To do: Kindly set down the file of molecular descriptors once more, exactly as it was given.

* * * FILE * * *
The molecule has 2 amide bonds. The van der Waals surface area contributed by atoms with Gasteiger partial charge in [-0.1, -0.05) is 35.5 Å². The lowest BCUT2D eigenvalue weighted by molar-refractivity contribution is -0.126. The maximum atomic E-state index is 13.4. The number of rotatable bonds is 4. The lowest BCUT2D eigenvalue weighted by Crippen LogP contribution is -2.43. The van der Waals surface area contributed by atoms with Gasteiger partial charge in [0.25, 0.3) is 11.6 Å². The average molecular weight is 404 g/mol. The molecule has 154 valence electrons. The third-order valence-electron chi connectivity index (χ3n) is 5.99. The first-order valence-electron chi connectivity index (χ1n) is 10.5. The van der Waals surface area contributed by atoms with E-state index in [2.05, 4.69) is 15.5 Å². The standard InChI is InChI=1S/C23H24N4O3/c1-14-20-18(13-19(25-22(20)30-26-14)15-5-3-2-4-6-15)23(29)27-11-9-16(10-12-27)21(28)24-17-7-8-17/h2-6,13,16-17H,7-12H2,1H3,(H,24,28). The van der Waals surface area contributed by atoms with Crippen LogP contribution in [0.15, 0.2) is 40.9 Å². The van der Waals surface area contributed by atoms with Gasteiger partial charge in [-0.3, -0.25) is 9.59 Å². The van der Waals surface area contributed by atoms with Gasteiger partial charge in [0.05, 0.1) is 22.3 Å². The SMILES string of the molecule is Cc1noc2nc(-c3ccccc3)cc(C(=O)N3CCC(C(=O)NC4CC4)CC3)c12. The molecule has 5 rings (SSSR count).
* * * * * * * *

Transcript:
The molecule has 2 amide bonds. The van der Waals surface area contributed by atoms with Gasteiger partial charge in [-0.1, -0.05) is 35.5 Å². The lowest BCUT2D eigenvalue weighted by molar-refractivity contribution is -0.126. The maximum atomic E-state index is 13.4. The number of rotatable bonds is 4. The lowest BCUT2D eigenvalue weighted by Crippen LogP contribution is -2.43. The van der Waals surface area contributed by atoms with Gasteiger partial charge in [0.25, 0.3) is 11.6 Å². The average molecular weight is 404 g/mol. The molecule has 154 valence electrons. The third-order valence-electron chi connectivity index (χ3n) is 5.99. The first-order valence-electron chi connectivity index (χ1n) is 10.5. The van der Waals surface area contributed by atoms with E-state index in [2.05, 4.69) is 15.5 Å². The standard InChI is InChI=1S/C23H24N4O3/c1-14-20-18(13-19(25-22(20)30-26-14)15-5-3-2-4-6-15)23(29)27-11-9-16(10-12-27)21(28)24-17-7-8-17/h2-6,13,16-17H,7-12H2,1H3,(H,24,28). The van der Waals surface area contributed by atoms with Crippen LogP contribution in [0.15, 0.2) is 40.9 Å². The van der Waals surface area contributed by atoms with Gasteiger partial charge in [-0.3, -0.25) is 9.59 Å². The van der Waals surface area contributed by atoms with Gasteiger partial charge in [0.05, 0.1) is 22.3 Å². The SMILES string of the molecule is Cc1noc2nc(-c3ccccc3)cc(C(=O)N3CCC(C(=O)NC4CC4)CC3)c12. The molecule has 5 rings (SSSR count).